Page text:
Washington. -- James A. Baker III confronts any challenge, be it an election campaign, major legislation or assembling the anti-Iraq coalition, as a treacherous minefield. Patiently and methodically, allowing little to distract him, he sets out to identify each mine and do whatever it takes to defuse it.
Today, after eight months and eight trips through seven time zones, scores of hours in tense meetings in at least eight capitals, he has successfully crossed the biggest political minefield of his career: drawing all the major warring Middle East parties to the peace table after more than four decades of conflict. The peace conference begins Wednesday in Madrid.
Unlike his stewardship of two presidential campaigns, the passage of 1986 tax-reform legislation while he was Treasury secretary and negotiation of Conventional Forces in Europe, START and Two-plus-Four accords over unification of Germany, the peace conference is unquestionably his own doing.
The effort, his riskiest as secretary of state, tested the limits of his determination, fear of failure, negotiating prowess and energy.
It also displayed all his modes of operation: a passion for order and discipline over both himself and others, secrecy, thorough preparation, mastery of pressure tactics and the careful building of trust in his negotiating counterparts.
Now a bigger challenge lies ahead, testing whether Syria, Jordan, the Palestinians and Israel actually are serious about peacemaking or are simply seeking to assure American aid, in Israel's case, or Western acceptance, in Syria's.
In part, it will be driven by the political calendar: the aim is to produce an interim agreement on Palestinian autonomy just about the time of the 1992 U.S. presidential elections. Mr. Baker, who lives and breathes at the point where politics and diplomacy intersect, will likely be driven to nail it down.
The goal of an overall Middle East settlement has absorbed and frustrated successive administrations, the only major breakthrough coming with the Egyptian-Israeli peace of 1978 at Camp David.
For President Bush, the Middle East is the last remaining source in the world of real tension and instability, fueling terrorism, an arms race and radicalism, a region always at risk of small-scale conflict that can lead to large-scale war. Iraq's invasion of Kuwait added to his drive to pursue peace.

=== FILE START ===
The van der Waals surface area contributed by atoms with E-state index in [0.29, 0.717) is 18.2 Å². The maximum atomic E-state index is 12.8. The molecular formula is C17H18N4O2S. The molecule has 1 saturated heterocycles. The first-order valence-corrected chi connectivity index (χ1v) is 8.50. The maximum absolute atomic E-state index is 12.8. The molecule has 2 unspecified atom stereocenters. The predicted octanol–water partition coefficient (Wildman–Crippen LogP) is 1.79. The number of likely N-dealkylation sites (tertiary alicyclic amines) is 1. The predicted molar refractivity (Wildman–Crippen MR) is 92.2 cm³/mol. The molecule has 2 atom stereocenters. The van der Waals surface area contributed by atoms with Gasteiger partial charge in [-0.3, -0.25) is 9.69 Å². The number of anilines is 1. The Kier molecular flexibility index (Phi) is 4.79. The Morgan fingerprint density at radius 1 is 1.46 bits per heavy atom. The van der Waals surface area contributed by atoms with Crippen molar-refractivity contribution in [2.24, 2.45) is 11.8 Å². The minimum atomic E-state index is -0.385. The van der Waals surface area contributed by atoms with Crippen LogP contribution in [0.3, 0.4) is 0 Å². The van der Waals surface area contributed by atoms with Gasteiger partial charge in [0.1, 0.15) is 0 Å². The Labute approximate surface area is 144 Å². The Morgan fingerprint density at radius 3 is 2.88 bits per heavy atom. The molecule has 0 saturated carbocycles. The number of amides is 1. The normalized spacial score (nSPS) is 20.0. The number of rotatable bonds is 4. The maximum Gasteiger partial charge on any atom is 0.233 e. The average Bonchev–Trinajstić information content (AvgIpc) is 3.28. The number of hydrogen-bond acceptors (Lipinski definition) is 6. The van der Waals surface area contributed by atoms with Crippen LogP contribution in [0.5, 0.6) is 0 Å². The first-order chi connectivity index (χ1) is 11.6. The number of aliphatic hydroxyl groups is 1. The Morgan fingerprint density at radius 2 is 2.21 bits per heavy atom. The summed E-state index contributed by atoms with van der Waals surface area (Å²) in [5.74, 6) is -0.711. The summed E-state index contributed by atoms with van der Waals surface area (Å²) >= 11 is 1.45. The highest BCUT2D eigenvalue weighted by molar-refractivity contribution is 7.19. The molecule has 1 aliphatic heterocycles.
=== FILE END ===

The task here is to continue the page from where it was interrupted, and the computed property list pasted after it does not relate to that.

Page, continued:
The post-gulf war landscape showed promise: the Soviet Union lacked the power or inclination to meddle; Syria, together with the gulf states that have replaced the Soviets as its benefactor, had been on the same side with the United States and Israel, which cooperated by staying out of the conflict; the Palestine Liberation Organization, Israel's nemesis, was discredited and weak.
On the negative side were an inflexible Israeli government, its military supremacy unmatched, volatile pockets of radicalism inflamed by war, and no regional leader who approached the charisma and courage of Anwar Sadat.
In the Bush-Baker relationship, the president sets the direction in consultation with his top advisers, including the secretary. Then Mr. Baker, a former Houston corporate lawyer, figures out how to deliver for his client.
Mr. Bush voiced cautious hope; his national security adviser Brent Scowcroft was privatelypessimistic.
Mr. Baker was enigmatic; he walked a fine line between raising expectations that could explode in his face and poor-mouthing his chances to the point of blocking momentum. He spoke of a "window of opportunity," while saying no one could impose a peace process on the Middle East from outside.
For the next eight months, he rotated between his seventh-floor State Department suite, a princely enclave of Oriental rugs, rich paneling and antiques, and the cramped cabin of an old Boeing, driving himself and his aides relentlessly.
Apart from the rare tour or social event done largely for show, his schedule confined him to the plane, his motorcade, bilateral meetings and hotel suites, where he plotted strategy and worked after hours on messages to update the president. He battled jet lag with the occasional sleeping pill and late-night scrounging for reading matter.
The restraints on a traveling delegation suited his penchant to control information. Aides were kept on a short leash, rarely speaking to the press outside of semi-formal background briefings held under the shrewd gaze of his spokeswoman and adviser Margaret Tutwiler.
Mr. Baker is a firm believer that if you don't want something to leak, you don't tell anyone.
In the tense diplomacy preceding the gulf war and even more during his Middle East shuttle, he all but clammed up. Even in background briefings, his lawyerly phrases were as precisely tailored as his suits.